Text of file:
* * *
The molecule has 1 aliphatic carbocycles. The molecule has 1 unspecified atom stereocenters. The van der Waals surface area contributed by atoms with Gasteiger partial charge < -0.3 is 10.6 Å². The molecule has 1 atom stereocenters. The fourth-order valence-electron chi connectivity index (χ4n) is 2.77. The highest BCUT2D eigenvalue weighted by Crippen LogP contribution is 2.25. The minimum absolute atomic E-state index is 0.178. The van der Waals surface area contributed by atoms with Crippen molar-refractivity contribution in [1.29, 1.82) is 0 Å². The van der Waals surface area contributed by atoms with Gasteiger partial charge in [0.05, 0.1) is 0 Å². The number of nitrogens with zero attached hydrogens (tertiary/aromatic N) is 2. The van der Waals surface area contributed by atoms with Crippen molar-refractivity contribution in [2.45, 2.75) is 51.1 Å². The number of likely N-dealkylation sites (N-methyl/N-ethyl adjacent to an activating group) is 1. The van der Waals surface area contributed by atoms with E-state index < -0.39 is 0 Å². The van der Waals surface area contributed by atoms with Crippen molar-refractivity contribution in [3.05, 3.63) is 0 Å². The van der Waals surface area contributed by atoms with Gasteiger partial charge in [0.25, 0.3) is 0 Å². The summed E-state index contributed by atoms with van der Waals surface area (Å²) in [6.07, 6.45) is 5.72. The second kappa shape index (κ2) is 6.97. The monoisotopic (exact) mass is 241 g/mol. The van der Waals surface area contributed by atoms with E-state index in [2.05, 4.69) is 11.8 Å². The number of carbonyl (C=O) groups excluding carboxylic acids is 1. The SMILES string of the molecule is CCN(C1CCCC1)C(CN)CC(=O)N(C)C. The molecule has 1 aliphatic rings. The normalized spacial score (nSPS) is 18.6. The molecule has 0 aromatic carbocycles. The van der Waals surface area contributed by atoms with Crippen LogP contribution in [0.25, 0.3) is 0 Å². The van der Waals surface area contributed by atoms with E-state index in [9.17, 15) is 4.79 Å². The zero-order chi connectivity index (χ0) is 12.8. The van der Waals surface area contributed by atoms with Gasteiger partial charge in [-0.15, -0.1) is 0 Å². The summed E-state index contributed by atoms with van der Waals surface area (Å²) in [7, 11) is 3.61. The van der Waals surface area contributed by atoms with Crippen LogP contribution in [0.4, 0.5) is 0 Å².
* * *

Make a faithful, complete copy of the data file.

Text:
The molecule has 1 aliphatic carbocycles. The molecule has 1 unspecified atom stereocenters. The van der Waals surface area contributed by atoms with Gasteiger partial charge < -0.3 is 10.6 Å². The molecule has 1 atom stereocenters. The fourth-order valence-electron chi connectivity index (χ4n) is 2.77. The highest BCUT2D eigenvalue weighted by Crippen LogP contribution is 2.25. The minimum absolute atomic E-state index is 0.178. The van der Waals surface area contributed by atoms with Crippen molar-refractivity contribution in [1.29, 1.82) is 0 Å². The van der Waals surface area contributed by atoms with Gasteiger partial charge in [0.05, 0.1) is 0 Å². The number of nitrogens with zero attached hydrogens (tertiary/aromatic N) is 2. The van der Waals surface area contributed by atoms with Crippen molar-refractivity contribution in [2.45, 2.75) is 51.1 Å². The number of likely N-dealkylation sites (N-methyl/N-ethyl adjacent to an activating group) is 1. The van der Waals surface area contributed by atoms with E-state index < -0.39 is 0 Å². The van der Waals surface area contributed by atoms with Crippen molar-refractivity contribution in [3.05, 3.63) is 0 Å². The van der Waals surface area contributed by atoms with Gasteiger partial charge in [0.25, 0.3) is 0 Å². The summed E-state index contributed by atoms with van der Waals surface area (Å²) in [6.07, 6.45) is 5.72. The second kappa shape index (κ2) is 6.97. The monoisotopic (exact) mass is 241 g/mol. The van der Waals surface area contributed by atoms with E-state index in [2.05, 4.69) is 11.8 Å². The number of carbonyl (C=O) groups excluding carboxylic acids is 1. The SMILES string of the molecule is CCN(C1CCCC1)C(CN)CC(=O)N(C)C. The molecule has 1 aliphatic rings. The normalized spacial score (nSPS) is 18.6. The molecule has 0 aromatic carbocycles. The van der Waals surface area contributed by atoms with Crippen LogP contribution in [0.25, 0.3) is 0 Å². The van der Waals surface area contributed by atoms with E-state index in [9.17, 15) is 4.79 Å². The zero-order chi connectivity index (χ0) is 12.8. The van der Waals surface area contributed by atoms with Gasteiger partial charge in [-0.15, -0.1) is 0 Å². The summed E-state index contributed by atoms with van der Waals surface area (Å²) in [7, 11) is 3.61. The van der Waals surface area contributed by atoms with Crippen LogP contribution in [0.4, 0.5) is 0 Å².